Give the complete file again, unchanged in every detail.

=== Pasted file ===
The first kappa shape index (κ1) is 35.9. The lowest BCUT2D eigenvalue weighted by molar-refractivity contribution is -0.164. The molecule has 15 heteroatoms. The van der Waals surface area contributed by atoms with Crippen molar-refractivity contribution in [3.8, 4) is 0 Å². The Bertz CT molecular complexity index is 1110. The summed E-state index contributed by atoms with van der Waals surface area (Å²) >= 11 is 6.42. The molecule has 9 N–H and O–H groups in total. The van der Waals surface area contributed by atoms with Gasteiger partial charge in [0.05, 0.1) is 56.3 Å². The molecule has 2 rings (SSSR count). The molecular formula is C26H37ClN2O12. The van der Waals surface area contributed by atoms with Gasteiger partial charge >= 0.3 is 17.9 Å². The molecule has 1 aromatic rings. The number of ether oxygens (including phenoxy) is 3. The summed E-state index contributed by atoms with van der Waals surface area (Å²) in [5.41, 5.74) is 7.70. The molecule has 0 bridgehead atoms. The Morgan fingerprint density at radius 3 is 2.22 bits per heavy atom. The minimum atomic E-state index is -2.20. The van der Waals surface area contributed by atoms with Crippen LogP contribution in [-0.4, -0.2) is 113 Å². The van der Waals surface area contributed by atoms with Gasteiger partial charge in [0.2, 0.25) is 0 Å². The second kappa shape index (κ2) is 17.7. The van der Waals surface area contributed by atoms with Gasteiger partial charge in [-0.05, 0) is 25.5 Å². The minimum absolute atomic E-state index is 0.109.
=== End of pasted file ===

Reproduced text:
The first kappa shape index (κ1) is 35.9. The lowest BCUT2D eigenvalue weighted by molar-refractivity contribution is -0.164. The molecule has 15 heteroatoms. The van der Waals surface area contributed by atoms with Crippen molar-refractivity contribution in [3.8, 4) is 0 Å². The Bertz CT molecular complexity index is 1110. The summed E-state index contributed by atoms with van der Waals surface area (Å²) >= 11 is 6.42. The molecule has 9 N–H and O–H groups in total. The van der Waals surface area contributed by atoms with Gasteiger partial charge in [0.05, 0.1) is 56.3 Å². The molecule has 2 rings (SSSR count). The molecular formula is C26H37ClN2O12. The van der Waals surface area contributed by atoms with Gasteiger partial charge >= 0.3 is 17.9 Å². The molecule has 1 aromatic rings. The number of ether oxygens (including phenoxy) is 3. The summed E-state index contributed by atoms with van der Waals surface area (Å²) in [5.41, 5.74) is 7.70. The molecule has 0 bridgehead atoms. The Morgan fingerprint density at radius 3 is 2.22 bits per heavy atom. The minimum atomic E-state index is -2.20. The van der Waals surface area contributed by atoms with Crippen LogP contribution in [-0.4, -0.2) is 113 Å². The van der Waals surface area contributed by atoms with Gasteiger partial charge in [0.2, 0.25) is 0 Å². The second kappa shape index (κ2) is 17.7. The van der Waals surface area contributed by atoms with Gasteiger partial charge in [-0.05, 0) is 25.5 Å². The minimum absolute atomic E-state index is 0.109.